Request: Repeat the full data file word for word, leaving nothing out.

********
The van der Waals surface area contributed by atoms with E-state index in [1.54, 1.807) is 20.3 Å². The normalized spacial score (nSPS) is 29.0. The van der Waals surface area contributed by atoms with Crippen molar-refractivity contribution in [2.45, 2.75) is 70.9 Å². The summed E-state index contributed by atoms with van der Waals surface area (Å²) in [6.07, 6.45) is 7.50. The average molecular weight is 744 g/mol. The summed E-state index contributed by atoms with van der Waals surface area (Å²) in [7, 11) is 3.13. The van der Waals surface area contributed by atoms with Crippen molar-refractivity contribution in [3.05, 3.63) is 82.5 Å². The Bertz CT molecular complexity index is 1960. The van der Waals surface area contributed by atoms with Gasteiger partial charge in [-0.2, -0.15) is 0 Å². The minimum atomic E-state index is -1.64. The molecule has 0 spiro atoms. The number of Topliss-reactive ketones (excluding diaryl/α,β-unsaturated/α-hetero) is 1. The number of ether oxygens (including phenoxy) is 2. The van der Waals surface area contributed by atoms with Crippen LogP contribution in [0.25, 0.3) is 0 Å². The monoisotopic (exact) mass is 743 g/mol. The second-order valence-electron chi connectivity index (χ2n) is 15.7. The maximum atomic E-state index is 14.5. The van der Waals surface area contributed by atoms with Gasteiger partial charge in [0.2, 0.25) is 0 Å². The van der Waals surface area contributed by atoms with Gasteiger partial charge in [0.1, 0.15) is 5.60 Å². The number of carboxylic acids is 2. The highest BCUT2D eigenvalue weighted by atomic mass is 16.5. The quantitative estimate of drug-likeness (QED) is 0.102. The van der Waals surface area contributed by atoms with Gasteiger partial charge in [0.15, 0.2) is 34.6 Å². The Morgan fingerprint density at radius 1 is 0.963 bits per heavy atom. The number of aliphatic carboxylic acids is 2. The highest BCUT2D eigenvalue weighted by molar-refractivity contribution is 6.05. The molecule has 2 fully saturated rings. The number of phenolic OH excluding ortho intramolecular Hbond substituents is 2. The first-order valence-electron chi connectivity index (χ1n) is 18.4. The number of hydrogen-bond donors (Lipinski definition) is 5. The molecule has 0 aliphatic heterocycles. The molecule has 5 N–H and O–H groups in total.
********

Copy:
The van der Waals surface area contributed by atoms with E-state index in [1.54, 1.807) is 20.3 Å². The normalized spacial score (nSPS) is 29.0. The van der Waals surface area contributed by atoms with Crippen molar-refractivity contribution in [2.45, 2.75) is 70.9 Å². The summed E-state index contributed by atoms with van der Waals surface area (Å²) in [6.07, 6.45) is 7.50. The average molecular weight is 744 g/mol. The summed E-state index contributed by atoms with van der Waals surface area (Å²) in [7, 11) is 3.13. The van der Waals surface area contributed by atoms with Crippen molar-refractivity contribution in [3.05, 3.63) is 82.5 Å². The Bertz CT molecular complexity index is 1960. The van der Waals surface area contributed by atoms with Gasteiger partial charge in [-0.2, -0.15) is 0 Å². The minimum atomic E-state index is -1.64. The molecule has 0 spiro atoms. The number of Topliss-reactive ketones (excluding diaryl/α,β-unsaturated/α-hetero) is 1. The number of ether oxygens (including phenoxy) is 2. The van der Waals surface area contributed by atoms with Crippen LogP contribution in [0.25, 0.3) is 0 Å². The monoisotopic (exact) mass is 743 g/mol. The second-order valence-electron chi connectivity index (χ2n) is 15.7. The maximum atomic E-state index is 14.5. The van der Waals surface area contributed by atoms with Gasteiger partial charge in [0.2, 0.25) is 0 Å². The van der Waals surface area contributed by atoms with Gasteiger partial charge in [0.1, 0.15) is 5.60 Å². The number of carboxylic acids is 2. The highest BCUT2D eigenvalue weighted by atomic mass is 16.5. The quantitative estimate of drug-likeness (QED) is 0.102. The van der Waals surface area contributed by atoms with Gasteiger partial charge in [0.15, 0.2) is 34.6 Å². The Morgan fingerprint density at radius 1 is 0.963 bits per heavy atom. The number of aliphatic carboxylic acids is 2. The highest BCUT2D eigenvalue weighted by molar-refractivity contribution is 6.05. The molecule has 2 fully saturated rings. The number of phenolic OH excluding ortho intramolecular Hbond substituents is 2. The first-order valence-electron chi connectivity index (χ1n) is 18.4. The number of hydrogen-bond donors (Lipinski definition) is 5. The molecule has 0 aliphatic heterocycles. The molecule has 5 N–H and O–H groups in total.